Instead, Vettel undid himself. In a bizarre starting bolt across the track to block Red Bull’s Max Verstappen into the first turn, Vettel instead caused a crash that took out himself, Verstappen and Raikkonen. Hamilton zipped through, won the race and has held the lead in the title chase ever since.

Engine problems had Vettel starting near the back in Malaysia. A brilliant drive to fourth still left him losing more points to winner Hamilton. The crusher came in Japan, when Vettel’s race ended on the first lap because of the spark plug.

AUSTIN, TX – OCTOBER 22: Sergio Marchionne, CEO of FIAT and Chairman of Ferrari talks to the media in the Paddock before the United States Formula One Grand Prix at Circuit of The Americas on October 22, 2017 in Austin, Texas. (Photo by Clive Mason/Getty Images)

“The things that have happened in the last three Asia races have really been a collection of the most unfortunate events,” Ferrari President Sergio Marchionne said.

Marchionne said he doesn’t expect team overhaul ahead of 2018.

“We need to win, that’s the most important thing. I don’t think it’s attributable to a single guy,” Marchionne said.

Vettel trails Hamilton by 66 points heading into Mexico and he knows his rival is poised for another title. Vettel seemed resigned to that likelihood in Texas. He briefly held the lead out of the start, but quickly surrendered it when Hamilton made an easy pass on lap six. Instead of blocking Hamilton to at least take the fight to him, he let him go.

“I was a little surprised Sebastian didn’t defend more,” Hamilton said. “I would have.”

More AP Auto Racing: http://racing.ap.org

IMSA’s Bill Auberlen joins NASCAR America to discuss this weekend’s race at Lime Rock

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Turner Motorsport GTD driver Bill Auberlen joined NBC Sports’ Marty Snyder on NASCAR America Presents the Motorsports Hour Thursday to discuss a variety of topics, including Saturday’s IMSA WeatherTech Sports Car Championship race at Lime Rock Park.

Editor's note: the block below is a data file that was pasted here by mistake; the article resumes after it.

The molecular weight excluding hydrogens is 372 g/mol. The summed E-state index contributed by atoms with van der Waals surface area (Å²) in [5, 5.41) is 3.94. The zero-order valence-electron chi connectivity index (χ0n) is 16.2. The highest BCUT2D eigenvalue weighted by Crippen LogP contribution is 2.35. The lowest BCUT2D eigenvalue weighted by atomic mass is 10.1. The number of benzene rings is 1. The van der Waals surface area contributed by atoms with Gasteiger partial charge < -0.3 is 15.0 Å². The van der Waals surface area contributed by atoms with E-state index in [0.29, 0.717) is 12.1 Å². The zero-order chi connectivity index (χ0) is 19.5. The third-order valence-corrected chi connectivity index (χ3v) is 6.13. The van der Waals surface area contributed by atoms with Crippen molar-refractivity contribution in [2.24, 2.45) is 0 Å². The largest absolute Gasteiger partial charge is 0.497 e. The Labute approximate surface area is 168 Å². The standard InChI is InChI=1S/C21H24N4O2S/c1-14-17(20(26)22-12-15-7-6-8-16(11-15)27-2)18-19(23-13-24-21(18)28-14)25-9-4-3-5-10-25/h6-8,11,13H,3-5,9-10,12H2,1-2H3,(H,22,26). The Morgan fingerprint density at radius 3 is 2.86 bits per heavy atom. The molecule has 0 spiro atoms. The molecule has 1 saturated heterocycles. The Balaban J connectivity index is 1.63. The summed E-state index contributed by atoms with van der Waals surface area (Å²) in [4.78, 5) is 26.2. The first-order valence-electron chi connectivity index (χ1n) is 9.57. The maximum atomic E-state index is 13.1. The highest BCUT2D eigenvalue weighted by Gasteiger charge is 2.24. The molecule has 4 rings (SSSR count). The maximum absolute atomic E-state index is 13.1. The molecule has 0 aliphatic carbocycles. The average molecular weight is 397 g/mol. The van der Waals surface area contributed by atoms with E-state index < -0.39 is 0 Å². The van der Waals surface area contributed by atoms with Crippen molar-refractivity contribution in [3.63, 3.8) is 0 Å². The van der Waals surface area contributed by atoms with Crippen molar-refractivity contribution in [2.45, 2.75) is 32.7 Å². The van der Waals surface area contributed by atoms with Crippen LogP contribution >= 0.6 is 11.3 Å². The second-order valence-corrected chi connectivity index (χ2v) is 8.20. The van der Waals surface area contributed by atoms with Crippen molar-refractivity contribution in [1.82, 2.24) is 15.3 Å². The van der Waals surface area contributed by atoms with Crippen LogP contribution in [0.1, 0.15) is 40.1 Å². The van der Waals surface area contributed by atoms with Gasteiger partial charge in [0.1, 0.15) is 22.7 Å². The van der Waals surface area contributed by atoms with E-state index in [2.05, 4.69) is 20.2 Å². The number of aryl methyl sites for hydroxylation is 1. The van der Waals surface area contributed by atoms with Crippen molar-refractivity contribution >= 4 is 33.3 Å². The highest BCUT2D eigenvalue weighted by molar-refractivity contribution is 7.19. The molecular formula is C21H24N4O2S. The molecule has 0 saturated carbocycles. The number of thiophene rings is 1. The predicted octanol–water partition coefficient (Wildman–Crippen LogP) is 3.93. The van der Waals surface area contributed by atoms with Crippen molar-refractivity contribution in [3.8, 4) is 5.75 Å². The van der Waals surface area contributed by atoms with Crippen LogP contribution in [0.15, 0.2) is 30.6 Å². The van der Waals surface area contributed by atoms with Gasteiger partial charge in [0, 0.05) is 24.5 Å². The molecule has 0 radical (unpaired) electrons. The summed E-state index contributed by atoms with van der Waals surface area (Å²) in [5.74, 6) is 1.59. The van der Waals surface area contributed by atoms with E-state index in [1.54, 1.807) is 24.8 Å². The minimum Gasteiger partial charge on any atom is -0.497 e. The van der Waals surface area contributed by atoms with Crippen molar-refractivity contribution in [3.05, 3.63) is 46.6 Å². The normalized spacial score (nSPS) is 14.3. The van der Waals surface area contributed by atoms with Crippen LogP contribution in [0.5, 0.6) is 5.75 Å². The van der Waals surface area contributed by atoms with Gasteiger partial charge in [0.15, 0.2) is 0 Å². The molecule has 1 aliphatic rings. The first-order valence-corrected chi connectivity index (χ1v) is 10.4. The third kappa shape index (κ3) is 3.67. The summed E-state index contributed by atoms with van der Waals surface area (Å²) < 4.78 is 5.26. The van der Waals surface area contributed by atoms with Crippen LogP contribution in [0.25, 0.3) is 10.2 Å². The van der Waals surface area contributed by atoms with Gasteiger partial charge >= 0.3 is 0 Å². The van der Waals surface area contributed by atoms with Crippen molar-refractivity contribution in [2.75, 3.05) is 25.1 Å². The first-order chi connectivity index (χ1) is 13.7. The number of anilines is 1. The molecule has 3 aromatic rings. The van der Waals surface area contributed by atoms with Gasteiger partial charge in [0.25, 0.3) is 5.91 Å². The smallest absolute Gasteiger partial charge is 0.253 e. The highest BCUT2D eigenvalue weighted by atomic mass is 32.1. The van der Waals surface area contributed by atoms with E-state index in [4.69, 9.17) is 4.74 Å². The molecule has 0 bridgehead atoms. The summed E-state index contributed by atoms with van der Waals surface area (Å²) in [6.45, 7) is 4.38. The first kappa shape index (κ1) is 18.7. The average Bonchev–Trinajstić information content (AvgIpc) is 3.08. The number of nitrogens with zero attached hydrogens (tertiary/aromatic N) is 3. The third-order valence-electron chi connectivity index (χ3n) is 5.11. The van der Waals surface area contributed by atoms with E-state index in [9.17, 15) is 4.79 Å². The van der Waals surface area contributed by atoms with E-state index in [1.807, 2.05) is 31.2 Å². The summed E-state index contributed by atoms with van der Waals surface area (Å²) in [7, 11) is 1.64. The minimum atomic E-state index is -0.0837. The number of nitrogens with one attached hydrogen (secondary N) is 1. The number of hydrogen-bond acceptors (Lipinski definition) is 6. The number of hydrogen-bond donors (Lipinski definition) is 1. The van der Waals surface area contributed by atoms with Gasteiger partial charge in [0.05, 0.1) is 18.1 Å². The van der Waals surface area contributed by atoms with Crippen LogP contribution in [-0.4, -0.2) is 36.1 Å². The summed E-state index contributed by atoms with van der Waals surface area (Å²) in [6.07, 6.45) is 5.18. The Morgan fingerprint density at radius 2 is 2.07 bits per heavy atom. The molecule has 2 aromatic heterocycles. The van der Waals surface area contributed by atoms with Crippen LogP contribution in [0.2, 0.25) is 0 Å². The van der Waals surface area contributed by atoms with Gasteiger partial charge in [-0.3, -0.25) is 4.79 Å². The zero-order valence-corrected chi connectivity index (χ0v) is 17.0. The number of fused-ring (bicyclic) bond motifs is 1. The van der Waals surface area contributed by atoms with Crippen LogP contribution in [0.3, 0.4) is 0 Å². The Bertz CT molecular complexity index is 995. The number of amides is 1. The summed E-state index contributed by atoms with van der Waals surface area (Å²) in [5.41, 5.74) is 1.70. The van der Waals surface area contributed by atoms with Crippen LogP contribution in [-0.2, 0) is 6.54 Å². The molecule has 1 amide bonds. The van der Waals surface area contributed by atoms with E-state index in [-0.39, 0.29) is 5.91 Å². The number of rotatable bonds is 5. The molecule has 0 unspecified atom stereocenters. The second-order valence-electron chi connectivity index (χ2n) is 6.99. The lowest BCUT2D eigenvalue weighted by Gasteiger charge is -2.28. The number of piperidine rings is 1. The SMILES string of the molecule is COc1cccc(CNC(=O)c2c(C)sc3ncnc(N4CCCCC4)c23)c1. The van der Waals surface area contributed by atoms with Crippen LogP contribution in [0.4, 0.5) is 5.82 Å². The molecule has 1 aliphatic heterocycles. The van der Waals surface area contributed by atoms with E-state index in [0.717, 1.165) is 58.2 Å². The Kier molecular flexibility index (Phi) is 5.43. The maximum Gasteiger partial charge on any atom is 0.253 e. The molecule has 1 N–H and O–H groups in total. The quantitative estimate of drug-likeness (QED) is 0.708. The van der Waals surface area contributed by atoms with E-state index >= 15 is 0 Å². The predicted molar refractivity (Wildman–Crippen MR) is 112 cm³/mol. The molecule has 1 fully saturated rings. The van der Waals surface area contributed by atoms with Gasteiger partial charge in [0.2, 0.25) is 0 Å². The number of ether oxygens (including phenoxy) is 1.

Auberlen, alongside co-driver Robby Foley, enters Lime Rock with a great amount of momentum after finishing on the GTD podium at Watkins Glen and taking the GTD class honors in the most recent IMSA race at Canadian Tire Motorsports Park.

There’s also an extra incentive for the duo to win this weekend as well, as Auberlen is one win away from tying Scott Pruett for the most IMSA victories all-time.

Both drivers will have to be on their A-game this weekend, however, as Auberlen stated that Lime Rock is one of the tougher circuits on the IMSA calendar and compared the 1.5-mile Connecticut road course to a short track.

“It’s what we call the bullring of our season,” Auberlen said. “It is a 54-second lap and we’re going to go around it a million times before the end of the day. It’s going to be a hot one, and I think whoever survives this is going to be on the podium.”

Luckily for the GTD and GTLM teams, with no Protoype and LMP2 entries competing at Lime Rock this weekend, the worry of having to yield to entries from the faster classes is gone.

“These Protoypes are so fast now, that interacting with them, you can’t imagine,” Auberlen said. “We have radars in our car that can alert us when they are coming.

“They get on you so fast that if you’re not always looking or something is not telling you they’re coming, you could have a problem and catch into them. That’s gone. Now it’s going to be focus-forward. You’re going to be focused on everything ahead of you. You got GLTM in there at the same time, but they’re virtually the same speed as us – just a little bit faster.

“It’s going to be nice. When you stand on that podium you might be able to go for an overall victory.”